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Cambridge Institute for Sustainability Leadership (CISL)

Sustainable consumption

Society needs rapid, transformational change to reverse the precipitous decline of nature and accelerating climate change. Excessive consumption is a primary driver of the climate and ecological crises.

Reducing our carbon footprint and impacts on biodiversity can feel like an uphill struggle for citizens. Supermarkets can implement policies and systemic change which make sustainable behaviours easier to achieve. They are powerful actors, and their decisions can shape our purchasing decisions and determine which products we have ready access to. Combating climate change and biodiversity loss can only be achieved through a significant change in human behaviour. For this to be successful, the solutions must be rooted in an understanding of psychology and what enables successful, long-term behavioural changes.

Applications in practice

  • Future risk and opportunity
  • Business strategies and model
  • Measures, targets and disclosure

Contribution to CISL’s core research themes

Net zeroZero carbon


Protection of natureProtection of nature


About the project

Globally, increasing consumption has doubled resource extraction from our planet, significantly impacting the natural world. Customers have never had more choice; the average supermarket stocks tens of thousands of products. Different foods—particularly protein-rich foods such as meat, seafood and legumes—have a wide range of environmental impacts. Better choices by consumers at the supermarket can help fight climate change and the loss of nature. Many citizens profess a desire to act more sustainably, but there exists an implementation gap. How can supermarkets help reduce this gap by making it easier for customers to act on their intentions?

Impact and relevance

This project is producing cutting-edge research on the climate and land use impacts of supermarket products and customer purchases, exploring the promises and pitfalls of different approaches to enable sustainable consumption. These insights will be valuable across the retail sector for businesses and policymakers looking to reduce environmental impacts. Despite the absence of commitments on food and climate change at COP26, civil society and businesses are aware that the food system requires significant changes to achieve sustainability. This was recently highlighted in Henry Dimbleby’s National Food Strategy Report for England. The focus of the Fellowship—estimating the environmental impacts of food products and understanding the efficacy of different approaches to enabling sustainable consumption—is therefore highly relevant to developing leadership capacity in the food retail sector.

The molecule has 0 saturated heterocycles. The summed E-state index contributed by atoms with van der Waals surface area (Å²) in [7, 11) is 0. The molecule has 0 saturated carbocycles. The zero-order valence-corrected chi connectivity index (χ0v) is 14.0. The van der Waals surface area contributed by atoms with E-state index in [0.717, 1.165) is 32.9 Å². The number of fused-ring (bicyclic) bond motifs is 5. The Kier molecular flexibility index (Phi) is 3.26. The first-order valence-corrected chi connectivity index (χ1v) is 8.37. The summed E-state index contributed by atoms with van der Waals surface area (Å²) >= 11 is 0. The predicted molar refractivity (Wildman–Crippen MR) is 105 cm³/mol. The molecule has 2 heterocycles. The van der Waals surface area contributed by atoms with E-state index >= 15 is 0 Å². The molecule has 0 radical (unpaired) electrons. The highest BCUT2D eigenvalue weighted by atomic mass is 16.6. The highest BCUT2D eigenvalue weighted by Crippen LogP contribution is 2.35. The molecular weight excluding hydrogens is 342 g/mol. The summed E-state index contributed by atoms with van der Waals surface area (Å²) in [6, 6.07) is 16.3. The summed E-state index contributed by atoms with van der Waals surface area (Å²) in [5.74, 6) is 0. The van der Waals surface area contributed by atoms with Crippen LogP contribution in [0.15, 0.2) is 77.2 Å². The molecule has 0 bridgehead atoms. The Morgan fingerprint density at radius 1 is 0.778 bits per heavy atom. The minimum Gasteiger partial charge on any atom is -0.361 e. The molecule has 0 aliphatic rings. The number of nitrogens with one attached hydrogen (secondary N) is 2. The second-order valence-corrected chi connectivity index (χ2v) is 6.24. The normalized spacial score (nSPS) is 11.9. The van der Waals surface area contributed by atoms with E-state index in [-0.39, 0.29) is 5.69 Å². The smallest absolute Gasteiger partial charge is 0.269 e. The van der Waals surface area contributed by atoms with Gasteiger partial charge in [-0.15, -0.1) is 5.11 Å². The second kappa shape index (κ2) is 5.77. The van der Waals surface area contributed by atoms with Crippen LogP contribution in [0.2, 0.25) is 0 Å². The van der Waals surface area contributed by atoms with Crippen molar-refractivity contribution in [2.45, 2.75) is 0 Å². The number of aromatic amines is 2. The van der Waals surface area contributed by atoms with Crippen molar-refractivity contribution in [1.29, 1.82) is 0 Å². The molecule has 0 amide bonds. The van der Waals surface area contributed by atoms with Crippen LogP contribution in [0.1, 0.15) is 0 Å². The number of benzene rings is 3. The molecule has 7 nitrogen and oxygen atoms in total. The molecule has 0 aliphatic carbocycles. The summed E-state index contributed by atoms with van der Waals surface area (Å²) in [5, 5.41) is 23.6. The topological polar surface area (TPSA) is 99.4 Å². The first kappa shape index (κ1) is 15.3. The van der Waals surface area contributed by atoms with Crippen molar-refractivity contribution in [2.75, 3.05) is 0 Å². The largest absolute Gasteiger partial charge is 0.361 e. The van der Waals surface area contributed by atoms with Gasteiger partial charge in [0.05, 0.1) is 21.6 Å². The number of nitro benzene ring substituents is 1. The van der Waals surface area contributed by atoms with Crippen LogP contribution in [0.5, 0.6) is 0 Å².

It is anticipated that this project will produce academic publications and solutions that supermarkets can implement. Potential outputs could include:

  • Academic papers produced for a specialist audience.
  • Media articles produced to translate and promote the work to a general audience.
  • Conference presentations, including both academic and industry conferences.
  • Business-focused briefs laying out a roadmap for driving sustainable consumption choices, including detailed case studies.

Outputs to date include:

E Garnett & A Balmford (2022) The vital role of organisations in protecting climate and nature. Nature Human Behaviour

E Garnett (2021) Meat eating is a big climate issue, but isn’t getting the attention it deserves. The Conversation

K Smith, P Scheelbeek, A Balmford, E Garnett (2021) Discrepancies between two long-term dietary datasets in the United Kingdom (UK) Wellcome Open Research

T Marteau, N Chater, E Garnett (2021) Changing Behaviour for Net Zero 2050 BMJ

Collaborators and funding

This work is supported by a philanthropic gift from Sainsbury’s. The project is collaborating with CISL’s Business and Nature Team and academics in the departments of Zoology, Geography, MRC Epidemiology and Public Health.

This Fellowship builds on the work of former Prince of Wales Fellow in Sustainable Consumption, Dr Emma Garnett.

“I think David Bowie put it perfectly: I demand a better future. Society could be so much greener and more equal. We still have just enough time to avoid a climate breakdown and it’s going to take every sector of society to build the future we want.”

Dr Emma Garnett

“How to engage consumers in sustainability? We continue to grapple with this question and welcome the chance to experiment further with CISL. Not only in this country where we sell our products, but right the way through to the places globally where they come from. Forming that connection – between consumer and producer – lies at the heart of the solution in our view.”

Judith Batchelar, Sainsbury’